My Grade 2 class was a living hell. Certainly, there have been worse living hells in human history, but at the time, to any normal seven year old, it was a pretty darned miserable experience.
It was because of our teacher, Mrs. Looney1. She was so strict - so fearsome - that students would rather wet their pants than ask to go to the washroom. There was a lot of squirming in her class; you could say it was because all the kids had to go pee, but really, it was because they were squirming in fear. My bladder grew two sizes that year but, yes, there were times that I peed my pants too.
I can remember sitting there, trying to hold it in as long as I could. Sitting as still as I could. When the pressure became too great, I would try to let out only a little bit. Just a little bit at a time. Just a little bit to relieve the pressure until recess.
I wore my sweaters around my waist a lot that year.
And though its intended purpose was to punish kids for crimes that they never quite understood, I came to relish my time in the "resource room". The books in the resource room were much more interesting than listening to Mrs. Looney, yet again, shriek at some confused kid and, best of all, Mrs. Looney wasn't there.
Looking back, I now believe that Mrs. Looney's motto was "Education through punishment".
Time went very slowly that year. Time goes slowly for any kid, but it went extra slowly in my Grade 2 class. I often wondered if Mrs. Looney was a witch - she certainly looked like a witch, and her Hallowe'en costume that year was a tell-tale pointed black hat. And I often wondered if she had some strange magical power that slowed down time.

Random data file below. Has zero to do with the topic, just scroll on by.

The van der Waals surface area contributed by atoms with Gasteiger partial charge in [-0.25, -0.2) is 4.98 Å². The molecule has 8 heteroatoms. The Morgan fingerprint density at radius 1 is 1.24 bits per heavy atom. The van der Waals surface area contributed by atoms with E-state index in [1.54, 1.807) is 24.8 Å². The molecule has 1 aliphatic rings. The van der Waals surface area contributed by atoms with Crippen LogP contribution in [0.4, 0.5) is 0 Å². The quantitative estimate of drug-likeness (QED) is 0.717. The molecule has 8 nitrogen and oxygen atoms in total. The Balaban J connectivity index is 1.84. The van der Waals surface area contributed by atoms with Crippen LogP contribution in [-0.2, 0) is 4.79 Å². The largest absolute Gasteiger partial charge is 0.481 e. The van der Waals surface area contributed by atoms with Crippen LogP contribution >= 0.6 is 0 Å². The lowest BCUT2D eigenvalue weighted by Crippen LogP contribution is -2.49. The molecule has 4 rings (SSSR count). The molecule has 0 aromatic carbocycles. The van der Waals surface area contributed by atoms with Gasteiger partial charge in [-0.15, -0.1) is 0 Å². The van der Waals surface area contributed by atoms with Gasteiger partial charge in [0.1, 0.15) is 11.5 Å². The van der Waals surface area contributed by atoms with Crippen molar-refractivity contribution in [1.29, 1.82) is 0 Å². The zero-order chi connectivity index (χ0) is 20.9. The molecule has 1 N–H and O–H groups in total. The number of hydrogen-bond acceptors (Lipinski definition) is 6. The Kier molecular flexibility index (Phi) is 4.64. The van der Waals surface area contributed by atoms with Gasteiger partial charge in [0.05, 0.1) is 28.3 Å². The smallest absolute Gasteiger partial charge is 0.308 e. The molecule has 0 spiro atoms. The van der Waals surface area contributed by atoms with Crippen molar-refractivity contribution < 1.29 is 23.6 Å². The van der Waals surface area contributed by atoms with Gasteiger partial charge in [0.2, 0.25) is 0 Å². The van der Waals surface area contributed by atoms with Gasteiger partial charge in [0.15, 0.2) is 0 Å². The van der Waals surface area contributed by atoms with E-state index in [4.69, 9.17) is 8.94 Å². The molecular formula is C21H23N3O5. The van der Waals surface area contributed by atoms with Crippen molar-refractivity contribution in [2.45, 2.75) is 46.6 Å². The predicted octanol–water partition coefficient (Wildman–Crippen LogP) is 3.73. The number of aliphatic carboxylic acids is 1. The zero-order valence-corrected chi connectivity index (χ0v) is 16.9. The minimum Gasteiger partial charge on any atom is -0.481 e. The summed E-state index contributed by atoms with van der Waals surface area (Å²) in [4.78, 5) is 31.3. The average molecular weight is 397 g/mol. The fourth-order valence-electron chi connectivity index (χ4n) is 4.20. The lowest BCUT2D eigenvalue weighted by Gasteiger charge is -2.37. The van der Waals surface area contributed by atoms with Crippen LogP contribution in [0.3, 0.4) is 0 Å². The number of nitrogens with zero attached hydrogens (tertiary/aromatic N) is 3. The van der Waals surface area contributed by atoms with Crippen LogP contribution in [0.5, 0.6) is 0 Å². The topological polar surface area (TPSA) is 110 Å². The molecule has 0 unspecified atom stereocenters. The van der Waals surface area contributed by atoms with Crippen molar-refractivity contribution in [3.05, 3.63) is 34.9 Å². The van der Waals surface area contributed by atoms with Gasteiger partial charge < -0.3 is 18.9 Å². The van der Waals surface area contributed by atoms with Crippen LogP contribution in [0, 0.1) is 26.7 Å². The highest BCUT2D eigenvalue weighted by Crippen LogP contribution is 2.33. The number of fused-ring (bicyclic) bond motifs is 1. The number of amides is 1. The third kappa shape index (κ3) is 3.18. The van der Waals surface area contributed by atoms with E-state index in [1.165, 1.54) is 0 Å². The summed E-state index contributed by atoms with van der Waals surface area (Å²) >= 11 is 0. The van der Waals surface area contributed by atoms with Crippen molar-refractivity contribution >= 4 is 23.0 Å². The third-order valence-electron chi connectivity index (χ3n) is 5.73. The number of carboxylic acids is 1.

I wasn't the only one who felt this way, so when Mrs. Looney declared, "It's the shortest day of the year," the class became noticeably excited. The kids looked around at each other, beaming, reading each other's thoughts.
"We're getting out of school early today!"
Mrs. Looney smiled a wicked, evil smile as she revealed that the school day would be just as long as it ever was, just that the time between sunrise and sunset was shorter than any other day of the year. The excitement in the classroom fizzled like a bad match.
It was years later before I really came to understand why the day was "shorter", and living in Saskatchewan and Ontario, you don't really get to see it like you do in the north, with its dramatic shifts in light. And though my first "exposure" to the shortest day of the year was a bad one, I have since come to love the Winter Solstice.
So, forgive me for my nerdiness, but I have been tracking Whitehorse's sunrise and sunset since December 21st of last year. Jotting the times into a spreadsheet, I have produced the following graphs:
Neat stuff, eh?
Today, the sun rose at 10:09 and it will set at 15:47, giving us five hours and thirty-eight minutes from sunrise to sunset.
From now on, the days will get longer until we have gained an additional thirteen hours and thirty-two minutes by the summer solstice, making the days nineteen hours and ten minutes long.
Here comes the sun!
1 Name slightly (but only very slightly) altered for fear that she should come after me.